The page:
12-11-2017  10:42 am      •     
MLK Breakfast
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NEWS BRIEFS

Joint Office of Homeless Services Announces Severe Weather Strategy

Those seeking shelter should call 211 or visit 211.org; neighbors encouraged to volunteer and donate cold-weather apparel ...

Q&A with Facebook's Global Director of Diversity Maxine Williams

A conversation on diversity and the tech industry ...

City Announces Laura John as Tribal Liason

Laura John brings an extensive background in tribal advocacy and community engagement to the city of Portland ...

Humboldt Sewer Repair Project Update: Dec. 4

Environmental Services continues to repair more than 3 miles of public sewer pipes ...

'Santaland' on Display at Oregon Historical Society

New exhibit features Santa’s throne, Rudolph, and elves from original Meier and Frank’s Santaland ...

U.S. & WORLD NEWS

OPINION

Payday Lenders Continue Attack on Consumer Protections

Charlene Crowell of the Center for Responsible Lending writes that two bills that favor predatory lenders has received bipartisan...

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Lynette Monroe, a guest columnist for the NNPA Newswire, talks about Meek Mill, the shady judge that locked him up and mass...

Top 10 Holiday Foods to Avoid Feeding Your Pet

Dr. Jasmine Streeter explains why pampering pets with holiday treats can be dangerous (and pricey) ...

Why We Need More Black Men in Early Childhood Education

Royston Maxwell Lyttle discusses the importance of Black male teachers in early childhood education for the NNPA ESSA Media Campaign ...

AFRICAN AMERICANS IN THE NEWS

ENTERTAINMENT

Susan Walters
Arashi Young of The Skanner News

Last Wednesday, the Multnomah County Board of Commissioners proclaimed the week of April 19 – 25 to be National Crime Victims’ Rights Week. The declaration is as an opportunity to promote awareness of crime victims’ experiences and to push for greater protections.

The national theme for this years’ victims’ rights week is “engaging communities and empowering victims.”

District Attorney Rod Underhill testified before the county board about the hardships of crime victims who are often overlooked and neglected.

“Each year, thousands of residents of Multnomah County experience the trauma, pain, humiliation and personal and financial losses of being a victim of crime,” he said.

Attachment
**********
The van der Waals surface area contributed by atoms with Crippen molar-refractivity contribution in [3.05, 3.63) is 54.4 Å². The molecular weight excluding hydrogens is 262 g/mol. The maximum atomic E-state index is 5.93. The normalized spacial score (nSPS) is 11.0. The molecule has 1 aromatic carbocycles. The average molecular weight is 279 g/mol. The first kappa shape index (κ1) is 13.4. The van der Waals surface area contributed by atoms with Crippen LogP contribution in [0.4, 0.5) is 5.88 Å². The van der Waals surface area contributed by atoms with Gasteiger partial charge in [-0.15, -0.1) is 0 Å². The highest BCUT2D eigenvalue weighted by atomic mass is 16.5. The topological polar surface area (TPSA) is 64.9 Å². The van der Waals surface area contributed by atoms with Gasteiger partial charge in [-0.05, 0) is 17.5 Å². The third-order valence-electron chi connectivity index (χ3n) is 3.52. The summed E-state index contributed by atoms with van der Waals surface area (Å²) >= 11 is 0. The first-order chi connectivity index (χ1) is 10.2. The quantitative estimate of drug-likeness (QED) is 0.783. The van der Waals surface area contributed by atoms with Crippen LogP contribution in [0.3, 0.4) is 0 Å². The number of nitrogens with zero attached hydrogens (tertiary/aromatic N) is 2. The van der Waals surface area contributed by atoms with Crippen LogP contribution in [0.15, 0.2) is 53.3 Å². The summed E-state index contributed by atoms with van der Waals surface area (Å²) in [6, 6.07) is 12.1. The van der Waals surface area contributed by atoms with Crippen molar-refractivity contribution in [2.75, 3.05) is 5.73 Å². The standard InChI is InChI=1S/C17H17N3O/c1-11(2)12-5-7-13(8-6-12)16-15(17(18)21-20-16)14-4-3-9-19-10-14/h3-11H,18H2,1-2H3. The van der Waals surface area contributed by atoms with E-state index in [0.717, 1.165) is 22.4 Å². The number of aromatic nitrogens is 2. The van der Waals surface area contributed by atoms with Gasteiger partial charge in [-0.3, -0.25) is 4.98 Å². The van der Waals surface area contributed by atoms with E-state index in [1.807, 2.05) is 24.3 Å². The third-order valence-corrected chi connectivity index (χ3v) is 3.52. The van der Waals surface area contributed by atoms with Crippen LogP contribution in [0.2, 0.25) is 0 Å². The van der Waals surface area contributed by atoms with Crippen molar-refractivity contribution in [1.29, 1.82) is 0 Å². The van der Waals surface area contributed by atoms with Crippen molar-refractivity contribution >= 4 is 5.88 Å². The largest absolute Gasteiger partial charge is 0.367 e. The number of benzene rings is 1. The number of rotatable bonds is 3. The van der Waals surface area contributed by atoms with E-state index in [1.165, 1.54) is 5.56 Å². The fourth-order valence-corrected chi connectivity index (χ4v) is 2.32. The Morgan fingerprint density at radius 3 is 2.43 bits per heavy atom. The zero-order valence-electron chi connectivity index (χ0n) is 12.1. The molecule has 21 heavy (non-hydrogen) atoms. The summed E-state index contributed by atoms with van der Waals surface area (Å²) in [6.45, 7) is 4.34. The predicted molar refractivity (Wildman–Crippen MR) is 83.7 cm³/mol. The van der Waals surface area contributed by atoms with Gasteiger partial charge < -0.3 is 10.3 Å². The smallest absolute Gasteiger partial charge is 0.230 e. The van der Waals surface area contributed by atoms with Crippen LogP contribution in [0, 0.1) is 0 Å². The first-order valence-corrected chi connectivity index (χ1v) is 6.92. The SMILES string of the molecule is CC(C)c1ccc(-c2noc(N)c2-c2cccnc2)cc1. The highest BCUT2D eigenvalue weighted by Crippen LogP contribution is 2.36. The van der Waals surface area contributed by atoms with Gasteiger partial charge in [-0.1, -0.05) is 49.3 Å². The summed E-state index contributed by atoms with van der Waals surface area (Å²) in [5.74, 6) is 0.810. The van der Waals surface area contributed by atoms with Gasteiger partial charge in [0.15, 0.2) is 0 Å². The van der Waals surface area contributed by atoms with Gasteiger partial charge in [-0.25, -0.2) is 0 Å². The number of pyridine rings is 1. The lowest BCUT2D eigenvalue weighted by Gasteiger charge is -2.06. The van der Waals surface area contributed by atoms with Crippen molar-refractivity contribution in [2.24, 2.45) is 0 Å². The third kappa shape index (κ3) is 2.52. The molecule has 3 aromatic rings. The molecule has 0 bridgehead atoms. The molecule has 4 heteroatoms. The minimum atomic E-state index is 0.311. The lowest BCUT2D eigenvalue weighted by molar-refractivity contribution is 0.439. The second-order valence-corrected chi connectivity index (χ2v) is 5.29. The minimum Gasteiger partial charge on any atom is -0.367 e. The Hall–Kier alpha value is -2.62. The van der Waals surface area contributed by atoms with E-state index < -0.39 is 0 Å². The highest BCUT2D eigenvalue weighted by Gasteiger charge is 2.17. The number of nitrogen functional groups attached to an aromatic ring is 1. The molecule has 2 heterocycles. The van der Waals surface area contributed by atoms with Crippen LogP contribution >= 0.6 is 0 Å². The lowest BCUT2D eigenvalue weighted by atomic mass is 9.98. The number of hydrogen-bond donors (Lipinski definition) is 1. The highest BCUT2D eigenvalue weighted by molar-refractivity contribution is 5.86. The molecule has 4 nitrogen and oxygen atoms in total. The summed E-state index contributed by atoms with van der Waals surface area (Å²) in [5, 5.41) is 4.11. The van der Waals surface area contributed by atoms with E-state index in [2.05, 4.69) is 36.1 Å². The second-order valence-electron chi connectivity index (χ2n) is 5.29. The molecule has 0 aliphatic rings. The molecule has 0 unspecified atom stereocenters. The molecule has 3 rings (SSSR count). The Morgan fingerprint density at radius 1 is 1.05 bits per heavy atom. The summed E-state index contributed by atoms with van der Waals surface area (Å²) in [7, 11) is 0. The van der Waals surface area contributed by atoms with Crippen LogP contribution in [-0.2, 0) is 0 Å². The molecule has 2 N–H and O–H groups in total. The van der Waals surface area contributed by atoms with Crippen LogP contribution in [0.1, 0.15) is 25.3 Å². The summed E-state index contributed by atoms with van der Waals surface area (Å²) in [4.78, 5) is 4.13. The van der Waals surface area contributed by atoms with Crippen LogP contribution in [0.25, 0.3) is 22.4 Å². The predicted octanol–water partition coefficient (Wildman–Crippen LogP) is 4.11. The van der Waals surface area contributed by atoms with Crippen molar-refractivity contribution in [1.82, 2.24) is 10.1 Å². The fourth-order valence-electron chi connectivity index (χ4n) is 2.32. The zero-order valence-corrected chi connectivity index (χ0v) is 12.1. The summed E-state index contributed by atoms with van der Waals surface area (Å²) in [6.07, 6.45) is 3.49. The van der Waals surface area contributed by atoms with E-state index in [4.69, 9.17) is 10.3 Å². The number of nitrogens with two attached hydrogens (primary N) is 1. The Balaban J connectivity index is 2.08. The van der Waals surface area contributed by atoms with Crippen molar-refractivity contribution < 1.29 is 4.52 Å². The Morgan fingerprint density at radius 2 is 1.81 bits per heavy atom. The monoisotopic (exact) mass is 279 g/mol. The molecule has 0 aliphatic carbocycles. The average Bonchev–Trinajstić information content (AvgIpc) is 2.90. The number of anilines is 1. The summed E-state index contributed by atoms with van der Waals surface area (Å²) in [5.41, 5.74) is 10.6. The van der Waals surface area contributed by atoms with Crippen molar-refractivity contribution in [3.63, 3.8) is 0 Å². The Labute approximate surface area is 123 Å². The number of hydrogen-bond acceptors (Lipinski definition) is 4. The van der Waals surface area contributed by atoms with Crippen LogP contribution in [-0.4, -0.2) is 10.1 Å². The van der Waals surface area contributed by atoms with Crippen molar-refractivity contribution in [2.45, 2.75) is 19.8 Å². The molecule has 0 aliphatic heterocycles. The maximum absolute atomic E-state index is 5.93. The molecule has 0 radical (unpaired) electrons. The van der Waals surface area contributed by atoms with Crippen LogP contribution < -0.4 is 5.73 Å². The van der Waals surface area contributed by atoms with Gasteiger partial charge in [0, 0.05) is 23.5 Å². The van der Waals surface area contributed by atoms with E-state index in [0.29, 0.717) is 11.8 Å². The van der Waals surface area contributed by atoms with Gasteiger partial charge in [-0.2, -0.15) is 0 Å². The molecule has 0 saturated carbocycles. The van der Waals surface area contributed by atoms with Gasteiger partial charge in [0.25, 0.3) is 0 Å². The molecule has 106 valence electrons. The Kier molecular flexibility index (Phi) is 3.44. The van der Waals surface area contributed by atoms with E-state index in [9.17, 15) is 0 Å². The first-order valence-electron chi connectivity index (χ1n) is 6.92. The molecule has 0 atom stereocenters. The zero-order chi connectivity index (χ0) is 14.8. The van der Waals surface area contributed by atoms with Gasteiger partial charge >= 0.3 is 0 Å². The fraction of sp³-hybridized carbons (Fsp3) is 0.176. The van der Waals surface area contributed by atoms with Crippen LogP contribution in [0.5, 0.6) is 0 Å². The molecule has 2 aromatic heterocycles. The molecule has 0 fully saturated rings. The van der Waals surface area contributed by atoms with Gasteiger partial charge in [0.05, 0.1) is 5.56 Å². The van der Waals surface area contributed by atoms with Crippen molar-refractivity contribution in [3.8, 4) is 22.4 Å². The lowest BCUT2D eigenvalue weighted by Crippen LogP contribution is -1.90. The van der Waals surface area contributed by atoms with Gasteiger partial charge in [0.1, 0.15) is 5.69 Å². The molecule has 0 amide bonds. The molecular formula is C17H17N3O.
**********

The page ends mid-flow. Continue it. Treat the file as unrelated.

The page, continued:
Susan Walters spoke to the council about that after her estranged husband, Michael Kuhnhausen, hired a hit man to kill her. She survived the 15-minute deadly force encounter and ultimately killed her attacker, Edward Haffey.

"Fifteen minutes in the hallway was a lot easier than everything that came after, the pain of betrayal, the fear of a second attack by someone on his behalf,” she said.

Walters said this fear defined her life. Victims’ rights advocates helped her get control again by suing Kuhnhausen in a civil case to prevent him from using the money to hire another hit man. She found peace only when he was convicted and incarcerated.

Once her ex-husband’s parole began to near, Walters needed the help of her advocates again. She had many questions about his release, and she felt like she wasn’t getting any answers. Only when she contacted the Oregon Crime Victim's Law Center did she feel like she was being heard.

While she was glad to have a parole plan that brought in her needs, Walters expressed frustration to the council about the confusing and disjointed process that still needs improvement.

Underhill said there are many bills in the Oregon legislature that would strengthen and protect victims’ rights. A number of the bills pertain to protecting parties who have experienced domestic violence or sexual assault. These decrees include:

  • HB 3476: Prohibits disclosure of communications between persons seeking services related to domestic violence, sexual assault or stalking and their advocates.
  • HB 2317: Extends statute of limitations of certain sex crimes from six to 12 years after commission of crime or, if victim was under 18 years of age, anytime before victim becomes 30 years of age.
  • SB 525: Prohibits possession of firearm or ammunition by a person who is subject to a restraining order or who has been convicted of domestic violence crimes.

Underhill also mentioned legislation that would make it easier to receive testimony from people who are either victims of sex crimes, child witnesses or special witnesses who are unable to testify in person.

  • HB 3040: Provides that certain hearsay statements related to specific sex crimes are admissible in evidence even if the victim is available as witness.
  • SB 822-1: This bill that authorizes word-for-word recordings of grand jury proceedings. An amendment to the bill has been made so that child witnesses or special witnesses can have recorded statements entered into the record instead of testifying in person.
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